Chromosome 3q21 deletion and GATA2 gene mutation

chromosome 3

Chromosome 3q21 deletion and GATA2 gene mutation can cause immunodeficiency and other problems leading to cancer.

The chromosomal segment 3q21 contains several genes, including the GATA2 gene. This gene encodes a zing finger transcription factor expressed in the precursors of several sorts of blood cells. Mutations of the GATA2 gene cause immunodeficiency and bone marrow failure including myelodysplastic syndrome which may progress to leukemia. Hematological problems may occur also in patients with deletions of this chromosomal segment. The authors report a 9-year-old girl with developmental delay, agenesis of the corpus callosum, heart defect (atrial septal defect and stenosis of the pulmonary valve), peripapillar chorioretinal lacunae, unilateral sensori-neural hearing loss and preaxial polydactyly of the left hand. She had a 6.0 Mb deletion 3q21.3q22.1, involving the GATA2 gene. Upon preparation to velo-palatal surgery she was found to have neutropenia, lymphopenia and mild thrombocytopenia. A myelodysplastic syndrome was diagnosed. An analysis of the literature showed other patients with deletions of this area who developed myelodysplastic syndrome. Additional symptoms in this girl could be explained by the involvement of other genes (at least 77 genes were lost in this deletion). Preaxial polydactyly (relatively rare birth defect) has been reported at least in one of previously described patients with such deletion. It should be noted that hematological problems may not be revealed upon the first examination of a child. Patients with deletions of this area involving loss of the GATA2 gene should be regularly examined by hematologists or oncologists.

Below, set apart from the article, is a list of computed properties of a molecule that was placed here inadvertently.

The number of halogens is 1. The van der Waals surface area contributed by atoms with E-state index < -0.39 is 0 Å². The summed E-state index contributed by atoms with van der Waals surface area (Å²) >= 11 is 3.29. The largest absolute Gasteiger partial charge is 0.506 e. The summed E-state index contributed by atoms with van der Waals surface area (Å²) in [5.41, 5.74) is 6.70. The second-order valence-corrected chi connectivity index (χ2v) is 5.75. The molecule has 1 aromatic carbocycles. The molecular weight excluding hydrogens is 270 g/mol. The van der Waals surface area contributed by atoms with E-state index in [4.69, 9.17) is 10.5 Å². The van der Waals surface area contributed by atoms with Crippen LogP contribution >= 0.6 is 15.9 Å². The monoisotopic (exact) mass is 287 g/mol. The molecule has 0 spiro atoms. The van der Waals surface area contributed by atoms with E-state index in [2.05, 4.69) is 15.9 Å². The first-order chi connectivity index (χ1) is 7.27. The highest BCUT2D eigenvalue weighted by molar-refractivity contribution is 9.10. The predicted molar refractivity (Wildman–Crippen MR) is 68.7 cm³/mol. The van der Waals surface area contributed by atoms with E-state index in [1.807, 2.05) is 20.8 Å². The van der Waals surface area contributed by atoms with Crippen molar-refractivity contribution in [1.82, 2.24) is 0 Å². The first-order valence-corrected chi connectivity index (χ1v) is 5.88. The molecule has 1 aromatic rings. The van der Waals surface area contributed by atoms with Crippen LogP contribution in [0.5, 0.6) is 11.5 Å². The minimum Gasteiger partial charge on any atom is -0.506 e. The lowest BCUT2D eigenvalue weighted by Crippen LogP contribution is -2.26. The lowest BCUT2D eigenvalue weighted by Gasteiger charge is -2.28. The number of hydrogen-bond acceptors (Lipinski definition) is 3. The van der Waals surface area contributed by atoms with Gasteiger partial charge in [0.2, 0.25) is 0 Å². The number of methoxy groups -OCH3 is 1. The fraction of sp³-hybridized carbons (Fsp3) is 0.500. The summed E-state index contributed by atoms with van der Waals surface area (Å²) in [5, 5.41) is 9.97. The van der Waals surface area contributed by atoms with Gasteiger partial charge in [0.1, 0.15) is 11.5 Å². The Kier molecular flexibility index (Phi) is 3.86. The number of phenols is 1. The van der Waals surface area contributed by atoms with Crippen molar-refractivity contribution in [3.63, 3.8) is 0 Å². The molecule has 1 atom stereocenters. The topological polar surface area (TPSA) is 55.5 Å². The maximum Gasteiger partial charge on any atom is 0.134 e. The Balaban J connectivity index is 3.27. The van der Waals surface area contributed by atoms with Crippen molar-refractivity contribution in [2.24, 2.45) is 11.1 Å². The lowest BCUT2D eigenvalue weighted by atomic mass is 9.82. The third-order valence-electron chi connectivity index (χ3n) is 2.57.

Greenmyer J.R. et al. “3q21 deletion affects GATA2 and is associated with myelodysplastic syndrome”. “Brit. J. Haematology” 2022, v. 196, p. 1120-1123.

Chromosome Disorder Outreach Inc. medical geneticist and medical advisor Dr. Iosif Lurie M.D. Ph.D examines newly published research studies to locate the most important and relevant for our members. Synopses of these articles are then posted to our website’s research pages. For more information on any article please contact info@chromodisorder.org


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